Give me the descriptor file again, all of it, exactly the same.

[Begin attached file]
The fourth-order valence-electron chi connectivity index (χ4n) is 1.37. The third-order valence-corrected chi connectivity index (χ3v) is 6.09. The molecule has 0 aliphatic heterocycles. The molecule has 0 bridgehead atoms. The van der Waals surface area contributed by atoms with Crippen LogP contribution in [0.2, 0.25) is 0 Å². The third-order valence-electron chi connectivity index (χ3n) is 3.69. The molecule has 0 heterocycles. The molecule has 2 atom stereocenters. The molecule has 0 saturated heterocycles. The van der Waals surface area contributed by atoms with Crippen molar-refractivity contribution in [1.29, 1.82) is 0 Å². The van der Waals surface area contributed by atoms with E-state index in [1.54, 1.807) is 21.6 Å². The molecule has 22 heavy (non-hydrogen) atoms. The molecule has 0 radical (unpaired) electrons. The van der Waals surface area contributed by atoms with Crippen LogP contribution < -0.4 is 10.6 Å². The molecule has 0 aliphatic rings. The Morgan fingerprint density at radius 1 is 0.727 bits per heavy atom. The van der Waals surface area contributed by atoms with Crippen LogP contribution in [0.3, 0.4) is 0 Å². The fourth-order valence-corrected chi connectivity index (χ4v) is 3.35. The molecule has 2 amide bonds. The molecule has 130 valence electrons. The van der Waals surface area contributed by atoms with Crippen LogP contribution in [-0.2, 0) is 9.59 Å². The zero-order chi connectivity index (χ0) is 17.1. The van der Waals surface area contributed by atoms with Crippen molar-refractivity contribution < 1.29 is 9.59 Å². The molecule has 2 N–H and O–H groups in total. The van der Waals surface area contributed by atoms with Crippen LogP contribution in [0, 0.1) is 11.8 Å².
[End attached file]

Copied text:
The fourth-order valence-electron chi connectivity index (χ4n) is 1.37. The third-order valence-corrected chi connectivity index (χ3v) is 6.09. The molecule has 0 aliphatic heterocycles. The molecule has 0 bridgehead atoms. The van der Waals surface area contributed by atoms with Crippen LogP contribution in [0.2, 0.25) is 0 Å². The third-order valence-electron chi connectivity index (χ3n) is 3.69. The molecule has 0 heterocycles. The molecule has 2 atom stereocenters. The molecule has 0 saturated heterocycles. The van der Waals surface area contributed by atoms with Crippen molar-refractivity contribution in [1.29, 1.82) is 0 Å². The van der Waals surface area contributed by atoms with E-state index in [1.54, 1.807) is 21.6 Å². The molecule has 22 heavy (non-hydrogen) atoms. The molecule has 0 radical (unpaired) electrons. The van der Waals surface area contributed by atoms with Crippen LogP contribution < -0.4 is 10.6 Å². The molecule has 0 aliphatic rings. The Morgan fingerprint density at radius 1 is 0.727 bits per heavy atom. The van der Waals surface area contributed by atoms with Crippen LogP contribution in [0.3, 0.4) is 0 Å². The fourth-order valence-corrected chi connectivity index (χ4v) is 3.35. The molecule has 2 amide bonds. The molecule has 130 valence electrons. The van der Waals surface area contributed by atoms with Crippen LogP contribution in [-0.2, 0) is 9.59 Å². The zero-order chi connectivity index (χ0) is 17.1. The van der Waals surface area contributed by atoms with Crippen molar-refractivity contribution < 1.29 is 9.59 Å². The molecule has 2 N–H and O–H groups in total. The van der Waals surface area contributed by atoms with Crippen LogP contribution in [0, 0.1) is 11.8 Å².